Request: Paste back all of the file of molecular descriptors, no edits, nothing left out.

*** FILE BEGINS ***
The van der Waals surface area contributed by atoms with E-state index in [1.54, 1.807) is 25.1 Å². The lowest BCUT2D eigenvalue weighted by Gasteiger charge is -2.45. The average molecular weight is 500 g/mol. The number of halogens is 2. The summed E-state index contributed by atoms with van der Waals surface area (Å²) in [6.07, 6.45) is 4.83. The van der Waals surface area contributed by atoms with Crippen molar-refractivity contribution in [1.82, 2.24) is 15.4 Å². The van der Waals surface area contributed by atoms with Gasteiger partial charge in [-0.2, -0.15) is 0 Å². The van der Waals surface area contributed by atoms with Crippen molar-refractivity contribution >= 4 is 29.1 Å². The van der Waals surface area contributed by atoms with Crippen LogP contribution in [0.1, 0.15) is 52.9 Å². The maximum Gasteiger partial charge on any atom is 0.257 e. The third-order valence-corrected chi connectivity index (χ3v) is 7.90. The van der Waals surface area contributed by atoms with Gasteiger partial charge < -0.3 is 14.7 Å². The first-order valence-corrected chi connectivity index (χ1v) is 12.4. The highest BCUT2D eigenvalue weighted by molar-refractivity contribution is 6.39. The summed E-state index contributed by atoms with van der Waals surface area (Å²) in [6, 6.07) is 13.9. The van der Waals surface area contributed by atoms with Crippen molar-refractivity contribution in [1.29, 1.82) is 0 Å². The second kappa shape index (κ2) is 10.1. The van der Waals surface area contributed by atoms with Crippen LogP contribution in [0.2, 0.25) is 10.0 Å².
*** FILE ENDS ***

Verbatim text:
The van der Waals surface area contributed by atoms with E-state index in [1.54, 1.807) is 25.1 Å². The lowest BCUT2D eigenvalue weighted by Gasteiger charge is -2.45. The average molecular weight is 500 g/mol. The number of halogens is 2. The summed E-state index contributed by atoms with van der Waals surface area (Å²) in [6.07, 6.45) is 4.83. The van der Waals surface area contributed by atoms with Crippen molar-refractivity contribution in [1.82, 2.24) is 15.4 Å². The van der Waals surface area contributed by atoms with Gasteiger partial charge in [-0.2, -0.15) is 0 Å². The van der Waals surface area contributed by atoms with Crippen molar-refractivity contribution >= 4 is 29.1 Å². The van der Waals surface area contributed by atoms with Crippen LogP contribution in [0.1, 0.15) is 52.9 Å². The maximum Gasteiger partial charge on any atom is 0.257 e. The third-order valence-corrected chi connectivity index (χ3v) is 7.90. The van der Waals surface area contributed by atoms with Gasteiger partial charge < -0.3 is 14.7 Å². The first-order valence-corrected chi connectivity index (χ1v) is 12.4. The highest BCUT2D eigenvalue weighted by molar-refractivity contribution is 6.39. The summed E-state index contributed by atoms with van der Waals surface area (Å²) in [6, 6.07) is 13.9. The van der Waals surface area contributed by atoms with Crippen molar-refractivity contribution in [1.29, 1.82) is 0 Å². The second kappa shape index (κ2) is 10.1. The van der Waals surface area contributed by atoms with Crippen LogP contribution in [0.2, 0.25) is 10.0 Å².